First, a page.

Two more sweet iPhone 6 concepts Apple should (but won't) make

An iPhone 6 that perfects what Samsung got right with the Galaxy Note and fits into a gaming controller with built-in projector? Yes, please.

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We could see something like this iPhone 6 concept one day, but probably not from Apple. Screenshot by Eric Mack/CNET

Two more epic iPhone 6 concepts get an "A" for imagination. We've already seen awesome but certainly impractical dual-screen and holographic iPhone 6 concepts, but the latest visions from the "If I were Tim Cook" department spotlight a new iPhone that borrows lots of practical features from the likes of Samsung, and also adds the option of an over-the-top "iController" for gaming.

First let's take a look at what designer Sahanan Yogarasa -- who also brought us the dual-screen iPhone 6 notion -- has dubbed the "iPhone 6 Pro." As outlined in the first video below, it's ultra-thin, features some nice camera upgrades, a new notification light around the home button, a heart rate monitor and a Galaxy Note-like stylus.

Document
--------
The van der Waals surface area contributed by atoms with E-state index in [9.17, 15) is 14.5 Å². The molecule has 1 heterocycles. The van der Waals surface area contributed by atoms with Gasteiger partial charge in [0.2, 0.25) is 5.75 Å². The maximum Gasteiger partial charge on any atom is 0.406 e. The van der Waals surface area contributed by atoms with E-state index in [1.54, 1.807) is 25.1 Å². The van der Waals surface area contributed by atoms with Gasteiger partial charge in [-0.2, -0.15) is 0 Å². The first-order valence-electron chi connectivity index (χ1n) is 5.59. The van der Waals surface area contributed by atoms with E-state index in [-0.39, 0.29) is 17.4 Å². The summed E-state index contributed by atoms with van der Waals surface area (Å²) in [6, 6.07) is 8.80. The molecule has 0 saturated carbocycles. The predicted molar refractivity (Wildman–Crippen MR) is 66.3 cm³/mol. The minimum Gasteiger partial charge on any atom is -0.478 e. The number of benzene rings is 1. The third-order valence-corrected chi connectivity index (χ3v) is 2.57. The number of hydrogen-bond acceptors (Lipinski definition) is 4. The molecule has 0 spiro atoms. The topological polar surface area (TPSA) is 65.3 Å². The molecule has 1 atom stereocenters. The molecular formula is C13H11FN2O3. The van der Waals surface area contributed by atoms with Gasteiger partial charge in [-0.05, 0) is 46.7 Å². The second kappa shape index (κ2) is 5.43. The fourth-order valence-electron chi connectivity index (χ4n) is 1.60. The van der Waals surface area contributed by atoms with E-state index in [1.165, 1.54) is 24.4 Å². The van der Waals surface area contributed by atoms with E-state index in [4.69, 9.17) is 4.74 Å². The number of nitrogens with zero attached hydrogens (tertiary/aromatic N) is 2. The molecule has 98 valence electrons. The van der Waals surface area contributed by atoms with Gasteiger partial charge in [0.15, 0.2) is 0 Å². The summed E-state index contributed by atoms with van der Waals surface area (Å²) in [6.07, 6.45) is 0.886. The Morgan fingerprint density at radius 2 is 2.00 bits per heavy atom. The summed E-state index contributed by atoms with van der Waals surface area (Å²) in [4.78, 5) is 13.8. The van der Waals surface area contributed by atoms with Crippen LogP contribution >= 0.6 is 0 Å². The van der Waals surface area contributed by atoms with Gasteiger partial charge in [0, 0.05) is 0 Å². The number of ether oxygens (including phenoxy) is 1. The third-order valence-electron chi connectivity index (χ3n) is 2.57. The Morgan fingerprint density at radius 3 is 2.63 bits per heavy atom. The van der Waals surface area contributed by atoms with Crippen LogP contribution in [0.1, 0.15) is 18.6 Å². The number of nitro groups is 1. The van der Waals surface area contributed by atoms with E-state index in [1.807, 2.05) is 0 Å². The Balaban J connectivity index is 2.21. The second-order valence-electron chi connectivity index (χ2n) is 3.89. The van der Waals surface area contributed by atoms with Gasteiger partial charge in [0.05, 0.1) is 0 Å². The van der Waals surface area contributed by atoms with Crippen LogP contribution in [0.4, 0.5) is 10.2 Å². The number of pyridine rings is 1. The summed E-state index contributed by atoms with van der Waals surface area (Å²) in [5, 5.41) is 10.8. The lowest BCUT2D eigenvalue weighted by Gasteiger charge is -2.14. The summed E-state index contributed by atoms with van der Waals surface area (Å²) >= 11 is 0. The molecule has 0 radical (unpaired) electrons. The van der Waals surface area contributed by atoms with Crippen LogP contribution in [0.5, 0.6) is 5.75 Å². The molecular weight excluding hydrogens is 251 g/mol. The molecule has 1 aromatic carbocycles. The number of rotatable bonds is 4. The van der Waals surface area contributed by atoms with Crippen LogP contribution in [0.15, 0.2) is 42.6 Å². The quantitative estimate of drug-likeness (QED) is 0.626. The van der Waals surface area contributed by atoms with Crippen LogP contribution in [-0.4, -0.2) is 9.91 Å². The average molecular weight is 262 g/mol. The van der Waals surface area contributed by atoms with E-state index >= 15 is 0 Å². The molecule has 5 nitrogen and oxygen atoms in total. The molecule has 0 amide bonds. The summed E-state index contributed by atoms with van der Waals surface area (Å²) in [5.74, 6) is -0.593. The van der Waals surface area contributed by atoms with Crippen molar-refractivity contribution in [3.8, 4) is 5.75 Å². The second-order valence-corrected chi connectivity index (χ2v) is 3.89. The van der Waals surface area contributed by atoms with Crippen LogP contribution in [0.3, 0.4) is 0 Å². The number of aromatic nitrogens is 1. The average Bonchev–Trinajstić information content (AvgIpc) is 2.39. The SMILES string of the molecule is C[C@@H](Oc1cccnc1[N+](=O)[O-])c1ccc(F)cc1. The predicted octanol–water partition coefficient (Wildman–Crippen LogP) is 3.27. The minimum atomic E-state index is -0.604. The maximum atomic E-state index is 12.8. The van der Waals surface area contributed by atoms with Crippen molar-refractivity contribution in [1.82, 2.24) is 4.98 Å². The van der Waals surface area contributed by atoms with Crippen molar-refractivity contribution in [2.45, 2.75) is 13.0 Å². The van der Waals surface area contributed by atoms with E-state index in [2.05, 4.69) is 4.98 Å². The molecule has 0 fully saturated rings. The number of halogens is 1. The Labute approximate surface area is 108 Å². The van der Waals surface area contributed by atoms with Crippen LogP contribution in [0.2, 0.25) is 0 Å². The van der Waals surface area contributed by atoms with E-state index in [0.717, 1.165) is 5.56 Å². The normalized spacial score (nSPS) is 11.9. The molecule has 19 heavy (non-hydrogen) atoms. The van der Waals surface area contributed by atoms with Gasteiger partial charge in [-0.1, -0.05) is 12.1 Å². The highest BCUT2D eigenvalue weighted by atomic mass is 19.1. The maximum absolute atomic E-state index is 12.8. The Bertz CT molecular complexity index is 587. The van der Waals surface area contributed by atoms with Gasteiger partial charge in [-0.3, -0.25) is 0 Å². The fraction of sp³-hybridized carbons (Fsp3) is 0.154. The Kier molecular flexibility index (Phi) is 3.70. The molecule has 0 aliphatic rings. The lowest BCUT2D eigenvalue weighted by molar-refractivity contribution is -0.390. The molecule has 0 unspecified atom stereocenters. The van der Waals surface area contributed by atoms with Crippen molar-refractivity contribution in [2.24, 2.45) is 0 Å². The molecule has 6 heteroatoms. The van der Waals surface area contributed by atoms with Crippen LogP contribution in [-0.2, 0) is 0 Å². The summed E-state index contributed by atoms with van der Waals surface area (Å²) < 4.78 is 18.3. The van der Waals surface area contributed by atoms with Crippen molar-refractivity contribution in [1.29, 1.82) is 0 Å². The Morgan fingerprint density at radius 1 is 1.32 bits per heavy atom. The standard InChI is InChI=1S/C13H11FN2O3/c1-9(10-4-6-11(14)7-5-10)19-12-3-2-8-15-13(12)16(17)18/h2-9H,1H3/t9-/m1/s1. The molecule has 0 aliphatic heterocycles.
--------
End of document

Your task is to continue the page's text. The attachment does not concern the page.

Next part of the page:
None of these upgrades and features is beyond the realm of possibility and may even be likely, except for the stylus, which seems to violate a key tenet of Apple's philosophy in regards to designing with an eye for simplicity.

But then there is the second concept in this series from Yogarasa, which features an iController that docks with the iPhone 6 Pro to create a gaming controller. Plenty of iOS-compatible game controllers are already available from third parties, but it would be interesting to see an official design from Apple.

What seems least likely is that Apple (or anyone else, for that matter) would invest in the projector technology shown in this concept that would allow the game being played to be projected on a wall or other surface. Ostensibly, the projector swivels to compensate for the movement of the controller in the hand -- few of us keep our hands perfectly still while gaming -- but it's hard to imagine this type of technology being both near perfection and inexpensive enough to include in a mass-produced smartphone.

I do like the other potential (and more practical) use for the iController that Yogarasa imagines, however -- turning an iPhone into a desktop system by projecting a display out one side of the controller and a holographic keyboard of sorts out of the other.

Again, this violates much of what Apple stands for, so I don't think we'll see it in the iPhone 6 or the iPhone 12, for that matter. The Galaxy Note 6, on the other hand, could be different. Samsung can't seem to get enough of such gimmicky features.

 

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